Fir real: how to choose a beautiful Christmas tree

Exciting times - a young boy chooses a Christmas tree
Exciting times - a young boy chooses a Christmas tree

If you’ve dusted off your tree stand, got your baubles out and are surrounded by sparkling tinsel, it must be almost time to put the Christmas tree up.

Garden centres generally start stocking trees towards the end of November, while The British Christmas Tree Growers Association (BCTGA) recommends getting them from December 1 onwards.

It seems the middle of the festive season, the third Sunday after Advent (December 11) is a good compromise.

The fresher the tree, the more likely it is to last through the festive season without dropping its needles or looking a little tired.

While the most common type of tree is still the Nordmann fir - which accounts for 80% of trees sold - there are some that might better suit your available space and budget.

“Bear in mind the size of the room and the weight of the tree,” says David Mitchell, plant buyer for Wyevale Garden Centres. “A lot of Christmas trees are sold by height, so make sure you’ve got the roof space for it and don’t end up having to cut a section off the top.

“Some trees have a lighter structure. We sell a Swedish-style Nordmann which is lighter. We select the trees in the field and prune them to have a lighter feel, which suits a lot of customers. They are good if you want to experiment with larger decorations or you want to see light coming through the tree. They have more of a layered structure, and they are cheaper than the denser trees.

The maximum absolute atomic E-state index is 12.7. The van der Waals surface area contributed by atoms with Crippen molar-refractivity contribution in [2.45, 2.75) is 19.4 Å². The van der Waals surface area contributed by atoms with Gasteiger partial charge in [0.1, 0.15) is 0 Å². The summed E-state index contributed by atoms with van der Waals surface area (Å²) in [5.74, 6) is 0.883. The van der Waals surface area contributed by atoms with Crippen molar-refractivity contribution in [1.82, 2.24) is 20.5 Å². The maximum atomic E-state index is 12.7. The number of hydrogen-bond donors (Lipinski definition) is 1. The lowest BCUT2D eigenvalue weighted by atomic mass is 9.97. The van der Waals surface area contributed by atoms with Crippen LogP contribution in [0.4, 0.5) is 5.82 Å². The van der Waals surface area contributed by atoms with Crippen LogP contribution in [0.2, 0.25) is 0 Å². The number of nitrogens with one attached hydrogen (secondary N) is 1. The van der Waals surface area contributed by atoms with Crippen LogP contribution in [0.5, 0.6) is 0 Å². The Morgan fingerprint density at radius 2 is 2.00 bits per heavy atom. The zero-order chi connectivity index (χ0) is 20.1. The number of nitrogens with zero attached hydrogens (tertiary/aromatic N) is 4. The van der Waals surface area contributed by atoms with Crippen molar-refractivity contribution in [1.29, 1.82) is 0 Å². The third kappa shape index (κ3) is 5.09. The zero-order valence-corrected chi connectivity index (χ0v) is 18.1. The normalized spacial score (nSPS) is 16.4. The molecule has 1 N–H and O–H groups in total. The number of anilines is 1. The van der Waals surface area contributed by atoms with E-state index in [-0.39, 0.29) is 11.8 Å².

The four main types of tree on offer this year are Nordman fir, Fraser fir, Noble fir and Norway spruce, each of which has its own characteristics.

:: Nordmann fir (Abies nordmanniana)

The most popular tree, it won’t drop its needles for the duration of the festive season and people love it because of its dense branches, uniform shape and good variety of sizes. Expect to pay from about £20 upwards, depending on size.

:: Fraser fir (Abies fraseri)

This is ideal for those with limited space, who want a real Christmas tree.

It’s a slim tree, so you’re less likely to brush past it and knock off decorations in a smaller room, but it also has a great shape and fresh citrus scent, and its dark olive-green needles don’t drop. It’s likely to be more expensive than the Nordmann, and there won’t be as many available as it’s a more difficult tree to grow commercially, says Mitchell.

:: Noble fir (Abies procera)

Consumers buy this tree primarily for its blue-hued needle colour and rich fragrance. It’s non-drop, but is unlikely to be as uniformly shaped as the Nordmann. This tree is ideal for individuals who don’t conform to conventional shapes and sizes of tree.

:: Norway spruce (Picea abies)

This is the traditionalist’s tree. It may shed its needles, but what it loses in longevity it gains in scent. It’s a good tree if you’re putting it up last minute, or at least closer to Christmas, because it won’t last as long as the more expensive non-drop trees.

==“A lot of people look for nostalgia at Christmas time and this is part of the mix,” says Mitchell.

“It smells more Christmassy than the Nordmann, but you do get the dropping needles, although how quickly they drop really depends on how you look after the tree.”